That is part of the reason it feels so good and has a lot of the power the way it is used…the way SouthNarc and I use the knife.


I remember something he told me the day I received it in the mail from him, “If they ask you why I call it ‘The Southern Comfort,’ tell them I said it’s because I’m Southern and it gives me comfort!”


That explains it. It’s cold comfort to have an excellent tool and this knife is rather special, as it seems to be designed around a specific blade methodology even though it was never intended to be! Totally by accident they created a great knife…


Cold comfort in knowing you have a viable, lifesaving tool, but it feels very comfortable in the hand as well…that’s very important especially when you consider how SouthNarc and I tend to use edged weapons in reverse grip. Otherwise known as “icepick” or “Pakal.” The spellings change, it remains the same.


That would be, reverse grip in extreme close quarters and with the edge of the blade facing IN and not out.


Critical Thinking and Application


I know some people vehemently disagree with edge in reverse grip methods. That’s fine. If you do, keep reading and maybe you will agree, if not and you think it is B.S., that’s cool too. See ya in the next life friend.


If you have no opinion either way, you can keep reading and see if this makes sense to you.


At one time, it made no sense to me until I learned what to do…


I have heard people say that this is a totally unnatural way to hold a knife and use it. To them I say…what is “nature?” What is "natural?"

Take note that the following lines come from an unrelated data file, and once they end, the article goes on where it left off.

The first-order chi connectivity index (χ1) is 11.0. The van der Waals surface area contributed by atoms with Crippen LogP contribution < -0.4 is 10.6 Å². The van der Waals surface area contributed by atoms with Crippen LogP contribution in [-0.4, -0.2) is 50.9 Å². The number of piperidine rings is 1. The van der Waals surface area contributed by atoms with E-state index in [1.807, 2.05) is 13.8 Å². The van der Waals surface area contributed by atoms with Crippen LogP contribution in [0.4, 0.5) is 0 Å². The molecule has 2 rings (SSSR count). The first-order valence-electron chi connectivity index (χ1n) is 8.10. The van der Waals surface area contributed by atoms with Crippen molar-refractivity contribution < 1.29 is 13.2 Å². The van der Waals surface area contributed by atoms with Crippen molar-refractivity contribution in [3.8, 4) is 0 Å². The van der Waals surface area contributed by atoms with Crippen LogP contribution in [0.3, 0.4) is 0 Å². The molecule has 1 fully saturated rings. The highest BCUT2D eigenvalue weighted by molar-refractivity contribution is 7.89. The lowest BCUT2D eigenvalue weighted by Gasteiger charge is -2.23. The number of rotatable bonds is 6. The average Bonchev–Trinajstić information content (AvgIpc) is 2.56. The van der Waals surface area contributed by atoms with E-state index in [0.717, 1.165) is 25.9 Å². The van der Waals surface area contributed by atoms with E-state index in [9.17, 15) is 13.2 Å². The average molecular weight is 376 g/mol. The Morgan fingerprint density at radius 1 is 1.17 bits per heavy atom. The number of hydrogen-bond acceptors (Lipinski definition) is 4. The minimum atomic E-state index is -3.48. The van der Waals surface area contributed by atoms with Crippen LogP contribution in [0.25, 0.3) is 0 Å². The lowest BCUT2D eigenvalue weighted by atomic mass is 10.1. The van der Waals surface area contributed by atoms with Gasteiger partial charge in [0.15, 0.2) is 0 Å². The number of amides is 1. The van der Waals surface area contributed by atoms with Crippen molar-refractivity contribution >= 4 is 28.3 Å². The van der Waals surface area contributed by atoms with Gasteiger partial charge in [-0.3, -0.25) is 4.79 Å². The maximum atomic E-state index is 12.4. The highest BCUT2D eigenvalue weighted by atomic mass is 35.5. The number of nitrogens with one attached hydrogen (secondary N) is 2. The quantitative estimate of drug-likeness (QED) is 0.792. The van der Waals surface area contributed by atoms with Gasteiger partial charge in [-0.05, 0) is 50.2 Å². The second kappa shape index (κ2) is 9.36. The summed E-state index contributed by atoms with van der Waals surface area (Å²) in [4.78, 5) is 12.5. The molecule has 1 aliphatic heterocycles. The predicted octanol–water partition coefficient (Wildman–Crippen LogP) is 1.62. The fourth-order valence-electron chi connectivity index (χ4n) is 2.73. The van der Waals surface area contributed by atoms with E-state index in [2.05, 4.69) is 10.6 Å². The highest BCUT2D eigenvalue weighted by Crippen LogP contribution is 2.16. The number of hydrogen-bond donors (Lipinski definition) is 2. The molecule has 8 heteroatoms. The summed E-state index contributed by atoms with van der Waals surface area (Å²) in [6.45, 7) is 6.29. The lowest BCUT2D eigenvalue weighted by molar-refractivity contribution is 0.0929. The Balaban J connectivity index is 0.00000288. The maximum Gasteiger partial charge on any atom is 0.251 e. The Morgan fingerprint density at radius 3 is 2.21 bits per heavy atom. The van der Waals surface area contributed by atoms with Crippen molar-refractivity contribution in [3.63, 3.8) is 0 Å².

Is it “natural” to drive a car? All of these things we learn to do in daily life…typing on this keyboard too, all are by their very nature…unnatural acts for a human being to do. In fighting, in my personal opinion, anything other than a clubbing hammerfist coming vertical down onto another caveman is basically unnatural. Gross motor movement is natural, but you can overcome that tendency to freeze up and I guess some never will because they have convinced themselves they never will.


It has been stated as fact that you cannot strike in a non-telegraphic manner with a knife in reverse grip, meaning the thrust. This is absolute nonsense.


Added to that, the nature of extreme close-quarters engagement negates a lot of the “controversy” over that anyway. The blade does not have to travel very far at all…and it is sunk in the target.


It’s a twitch…and it’s over. And it can be non-telegraphic.


Illustration of a concept


Many people know that you can jab [punch] in a non-telegraphic manner and this can set up the person being hit with the other, more powerful punch/strike from the other hand.


How much power do you need to sink a knife into someone? Even if the knife does not hit exactly straight on, it won’t take much and it will be inside of the target.


I guarantee you, if you take the simple drill Keating put forth in The Legacy of Steel tapes, that of non-telegraphic hitting by using the palm of your training partner and your training knife…